Thanks To A Uterus Transplant, This Mother And Her Child Were Born From The Same Womb

Newborn
A newborn and his grandmother in Sweden share an interesting bond. Bridget Colla CC BY-SA 2.0

The bond between a grandmother, child, and grandchild has always been special, but never before has it been quite like this. A Swedish mother who had lost her uterus to cancer in her 20s has given birth to a son, thanks to her mother’s donated womb.  

In a groundbreaking success for fertility medicine, Dr. Mats Brannstrom, a professor of obstetrics and gynecology at Sahlgrenska Hospital at the University of Gothernburg and Stockholm IVF, first transplanted wombs into nine women as a part of an experimental study. The women in the trial had either been born without a womb or had it removed because of cancer.

Though this new baby is not the first to be born this way — Brannstrom has ushered in four babies with transplanted wombs — this case is a special one because “It’s one uterus bridging three generations of family,” he told AP.

The new mother underwent in vitro fertilization to make embryos with her eggs and her husband’s sperm. Doctors waited a year after the transplant to be sure of avoiding complications, but after four attempts to transfer embryos, the woman got pregnant. There were no complications with the pregnancy, and she delivered via cesarean section, as intended.

“I can’t describe how happy we are,” the woman told The Associated Press. “It’s everything that I hoped for and a little bit more.”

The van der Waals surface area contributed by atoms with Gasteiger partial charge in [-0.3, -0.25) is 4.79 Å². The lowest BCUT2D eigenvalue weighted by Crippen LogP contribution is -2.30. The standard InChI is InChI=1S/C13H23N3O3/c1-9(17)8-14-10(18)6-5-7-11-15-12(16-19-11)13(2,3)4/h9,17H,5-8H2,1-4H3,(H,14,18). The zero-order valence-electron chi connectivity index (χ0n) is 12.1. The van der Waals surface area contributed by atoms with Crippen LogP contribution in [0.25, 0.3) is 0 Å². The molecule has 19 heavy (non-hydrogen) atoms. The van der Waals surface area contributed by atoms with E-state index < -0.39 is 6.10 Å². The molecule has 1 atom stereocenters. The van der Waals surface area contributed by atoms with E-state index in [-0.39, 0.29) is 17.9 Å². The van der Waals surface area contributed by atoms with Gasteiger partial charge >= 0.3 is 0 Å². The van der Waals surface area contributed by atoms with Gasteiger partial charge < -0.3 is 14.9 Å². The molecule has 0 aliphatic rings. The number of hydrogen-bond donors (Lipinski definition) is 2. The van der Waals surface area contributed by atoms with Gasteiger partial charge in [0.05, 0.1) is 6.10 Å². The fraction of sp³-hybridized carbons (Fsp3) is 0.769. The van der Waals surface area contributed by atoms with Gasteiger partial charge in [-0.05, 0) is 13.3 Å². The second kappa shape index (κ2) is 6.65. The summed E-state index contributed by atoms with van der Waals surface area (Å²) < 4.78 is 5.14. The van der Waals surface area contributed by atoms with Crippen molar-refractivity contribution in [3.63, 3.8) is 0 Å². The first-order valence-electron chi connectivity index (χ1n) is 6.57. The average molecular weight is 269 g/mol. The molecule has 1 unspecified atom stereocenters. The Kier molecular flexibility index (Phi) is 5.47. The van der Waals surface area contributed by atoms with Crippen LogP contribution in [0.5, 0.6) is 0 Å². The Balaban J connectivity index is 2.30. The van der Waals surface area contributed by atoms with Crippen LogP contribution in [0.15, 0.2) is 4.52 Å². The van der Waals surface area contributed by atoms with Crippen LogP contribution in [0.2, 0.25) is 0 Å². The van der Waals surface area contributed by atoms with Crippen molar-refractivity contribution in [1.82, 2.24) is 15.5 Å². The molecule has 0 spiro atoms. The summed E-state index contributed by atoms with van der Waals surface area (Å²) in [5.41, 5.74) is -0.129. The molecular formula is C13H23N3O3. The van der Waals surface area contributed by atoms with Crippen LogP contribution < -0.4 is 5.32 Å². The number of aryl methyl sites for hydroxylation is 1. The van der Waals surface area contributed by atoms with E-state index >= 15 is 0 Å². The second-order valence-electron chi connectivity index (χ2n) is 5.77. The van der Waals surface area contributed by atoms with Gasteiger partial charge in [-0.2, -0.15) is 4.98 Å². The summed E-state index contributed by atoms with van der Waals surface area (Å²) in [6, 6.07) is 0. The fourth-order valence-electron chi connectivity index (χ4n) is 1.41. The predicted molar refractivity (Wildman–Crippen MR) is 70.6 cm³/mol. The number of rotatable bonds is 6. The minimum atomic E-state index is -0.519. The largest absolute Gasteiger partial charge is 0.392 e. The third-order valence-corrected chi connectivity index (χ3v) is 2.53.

The mother said that she and her husband intend to tell the boy how he was conceived someday.

“Hopefully when he grows up, uterus transplantation (will be) an acknowledged treatment for women like me and he will know that he was a part of making that possible.”

A Revolutionary Process

Before Brannstrom’s breakthrough, there had been two previous attempts to transplant a womb. One attempt in Saudi Arabia and one in Turkey both yielded no live births. Doctors in the United States, Britain, France, and elsewhere are planning similar operations — but with the wombs of women who have died recently, not living donors.

Brannstrom and his colleagues are planning more womb transplant procedures, including one trial that will employ robotic surgery to shorten the 10- to 12-hour operation time. He is also working with doctors in countries like Argentina, Lebanon, and Singapore to do womb transplants there.

Experts describe Brannstrom’s work as the biggest development in fertility medicine since IVF.

“This was impossible until Brannstrom did it,” said Dr. Antonio Gargiulo, an associate reproductive endocrinologist at Brigham and Women’s Hospital in Boston. Gargiulo pointed out the nuances of womb transplants — like any other surgery, the organ must be carefully grafted into the patient’s arteries and veins, and doctors need to monitor the babies in the womb to be sure they’re getting enough nutrients and sufficient blood flow.

Brannstrom said that in the pregnancies he has overseen through womb transplant, the blood flow was normal and that all of the babies are healthy.

 

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